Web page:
Restoration of the Dakota Territory Air Museum’s P-47D Thunderbolt 42-27609 is progressing well at AirCorps Aviation in Bemidji, Minnesota, as Chuck Cravens’ November/December, 2021 report reveals. We thought our readers would love to catch up on the latest details so, without further ado, here goes!
Finishing details on the wings, gear doors, and control surfaces continued this month. Fuselage work included the cockpit enclosure, empennage fairings, turbosupercharger assembly, and permanently attaching the tail surfaces.
Each gear door is designed in two pieces to allow for the shortening of the main landing gear legs as they retract.
Rudder and Flaps
The flaps, ailerons, elevators, and rudder are the last large P-47 components to undergo assembly.
Randy Carlson and Randy Kraft get ready to work on the empennage fillets. (image via AirCorps Aviation)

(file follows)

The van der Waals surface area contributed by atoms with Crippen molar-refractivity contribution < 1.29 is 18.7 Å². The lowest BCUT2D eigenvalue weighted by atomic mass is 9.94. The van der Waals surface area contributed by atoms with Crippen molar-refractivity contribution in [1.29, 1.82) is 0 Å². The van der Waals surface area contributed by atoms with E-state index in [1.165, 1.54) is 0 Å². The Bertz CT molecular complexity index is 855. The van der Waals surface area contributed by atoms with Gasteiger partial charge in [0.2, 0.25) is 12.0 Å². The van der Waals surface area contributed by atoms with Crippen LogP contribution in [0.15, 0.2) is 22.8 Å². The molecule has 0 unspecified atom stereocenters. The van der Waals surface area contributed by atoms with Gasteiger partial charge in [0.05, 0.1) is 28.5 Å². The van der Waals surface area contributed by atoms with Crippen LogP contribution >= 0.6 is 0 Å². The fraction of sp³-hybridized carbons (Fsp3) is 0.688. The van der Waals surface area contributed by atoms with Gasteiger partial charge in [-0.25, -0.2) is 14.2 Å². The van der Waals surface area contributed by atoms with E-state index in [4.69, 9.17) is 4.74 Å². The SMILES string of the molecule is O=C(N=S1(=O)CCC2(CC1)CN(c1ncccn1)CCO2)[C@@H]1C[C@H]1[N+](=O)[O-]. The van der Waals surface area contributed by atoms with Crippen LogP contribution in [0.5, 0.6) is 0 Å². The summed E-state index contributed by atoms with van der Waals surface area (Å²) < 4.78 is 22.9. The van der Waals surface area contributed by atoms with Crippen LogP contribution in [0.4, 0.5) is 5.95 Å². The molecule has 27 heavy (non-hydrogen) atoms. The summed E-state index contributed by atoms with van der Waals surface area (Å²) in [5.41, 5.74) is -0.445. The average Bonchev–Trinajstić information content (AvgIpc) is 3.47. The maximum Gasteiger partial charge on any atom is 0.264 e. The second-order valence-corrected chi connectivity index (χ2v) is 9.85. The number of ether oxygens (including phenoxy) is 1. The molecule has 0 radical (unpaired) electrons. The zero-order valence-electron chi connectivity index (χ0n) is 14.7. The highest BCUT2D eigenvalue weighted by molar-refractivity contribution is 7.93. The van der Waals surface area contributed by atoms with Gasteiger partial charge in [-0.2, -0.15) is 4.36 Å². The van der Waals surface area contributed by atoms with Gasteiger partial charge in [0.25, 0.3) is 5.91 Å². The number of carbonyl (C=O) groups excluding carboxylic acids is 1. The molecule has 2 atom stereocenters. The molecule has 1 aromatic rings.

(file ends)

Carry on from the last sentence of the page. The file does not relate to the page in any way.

Work continues in the process of fabricating cowling panels, as the time for installing the restored engine nears.
WWII P-47 Advertisements
Official U.S Army poster for the P-47
Republic Aviation Advertisements
The advertisement below, dating from March 1941, is a very early example depicting the Thunderbolt, and actually predates the type’s first flight; indeed XP-47B 40-3051 did not take to the skies until May 6, 1941. Interestingly, the advertisement notes the U.S. military’s first order for the type, a September 1940 contract for 773 P-47s, emphasizing confidence in the type with its purchase right off the drawing board before any flying example existed.
P-47 Subcontractor Advertisements
And that’s all for this month. We wish to thank AirCorps Aviation, Chuck Cravens for making this report possible! We look forwards to bringing more restoration reports on progress with this rare machine in the coming months. Be safe, and be well